- LOCATION: Purlewaugh
- FOR SALE: $3 million
- LAND: 1029ha (2544ac)
- AGENT: Stewart Rodgers, 0428 421 177, Stewart Rodgers and Co, Coonabarabran.
For buyers seeking a farm offering ease of management and elements of old-time station style without the burden of station-type scale, a new listing in the upper Central West might tick the boxes.
Keadool is a property of 1029 hectares (2544ac) at Purlewaugh, 29 kilometres east of Coonabarabran, owned for the past 27 years by John Savage and his wife Jennifer.
Although situated in a mixed farming area, it has been managed by the present owners as a grazing operation, which is hardly surprising in view of Mr Savage's strictly pastoral background.
Raised on a grazing property at Binda in the Southern Tablelands, Mr Savage also did time with the then New Zealand and Australian Land Company, where he served on several northern NSW stations.
Although much of Keadool is arable, Mr Savage only grows annual fodder crops to support the main enterprise, which has been woolgrowing based on a self-replacing Merino flock of some 1200 ewes, complemented by a herd of about 80 cows.
But with a return this year to good seasons, and a sale decision looming, Mr Savage destocked the property earlier this year to allow the country to 'grass up'.
And now, as he and Jenny prepare to retire to Dubbo, the property has been listed for private sale with local agent Stewart Rodgers and Company at a modest asking price of $3 million.
Originally part of Bomera Station, Keadool was taken up as a separate holding in 1898 by Gilbert McWhirter.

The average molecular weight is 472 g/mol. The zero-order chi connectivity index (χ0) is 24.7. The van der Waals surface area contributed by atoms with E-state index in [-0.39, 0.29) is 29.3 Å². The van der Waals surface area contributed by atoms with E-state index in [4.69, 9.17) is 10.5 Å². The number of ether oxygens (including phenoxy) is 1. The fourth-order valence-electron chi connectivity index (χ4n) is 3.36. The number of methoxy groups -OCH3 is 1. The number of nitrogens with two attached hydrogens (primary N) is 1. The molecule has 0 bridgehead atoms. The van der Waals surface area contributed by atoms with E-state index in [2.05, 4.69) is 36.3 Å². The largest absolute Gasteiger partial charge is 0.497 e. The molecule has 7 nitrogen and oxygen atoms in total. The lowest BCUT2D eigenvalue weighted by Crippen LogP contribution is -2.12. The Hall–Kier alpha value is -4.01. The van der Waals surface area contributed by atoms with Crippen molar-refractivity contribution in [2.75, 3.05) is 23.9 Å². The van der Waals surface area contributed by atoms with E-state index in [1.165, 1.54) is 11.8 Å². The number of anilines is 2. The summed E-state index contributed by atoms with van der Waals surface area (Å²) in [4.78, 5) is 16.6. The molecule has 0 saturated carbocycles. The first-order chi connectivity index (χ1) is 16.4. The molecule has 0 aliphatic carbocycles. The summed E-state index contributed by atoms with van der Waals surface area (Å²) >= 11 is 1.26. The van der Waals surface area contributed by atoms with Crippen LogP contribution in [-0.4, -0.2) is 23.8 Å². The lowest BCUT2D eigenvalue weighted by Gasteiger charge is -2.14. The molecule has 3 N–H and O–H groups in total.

Later, for more than half a century it was held by the Uphill family, Bert Uphill being noted for having established the first Santa Gertrudis stud in NSW with the purchase of a King Ranch bull in 1953.
Keadool is a property of gently undulating country of sandy loam soils growing native grasses and clovers interspersed with established stands of serradella and Consol lovegrass.
About 160ha remains timbered, while the balance of the country carries scattered shade and shelter trees of apple and box.
Average rainfall is 666mm and the property's 13 paddocks are watered by 15 dams (all now full), from two of which water is pumped to tanks for reticulation to 11 troughs.
The homestead precinct has all the flavour of a company station, with its traditional layout and cluster of outbuildings, and even the obligatory palm tree.
Built in its original form in 1913 by then owner, Aubrey Capp, the pise homestead was expanded by the addition of a new Hebel block section in 2012, sympathetically designed to blend in with the old.
Substantial renovations to the original section were also undertaken, and today the five-bedroom homestead presents as a classic mix of period charm and modern convenience.
Internal features include high ceilings, restored fireplaces, polished pine floors, a new kitchen with stone benchtops, reverse-cycle air conditioning and slow-combustion heating.
Close by the homestead is a meat-house and coolroom, and a second residence of brick veneer with three bedrooms.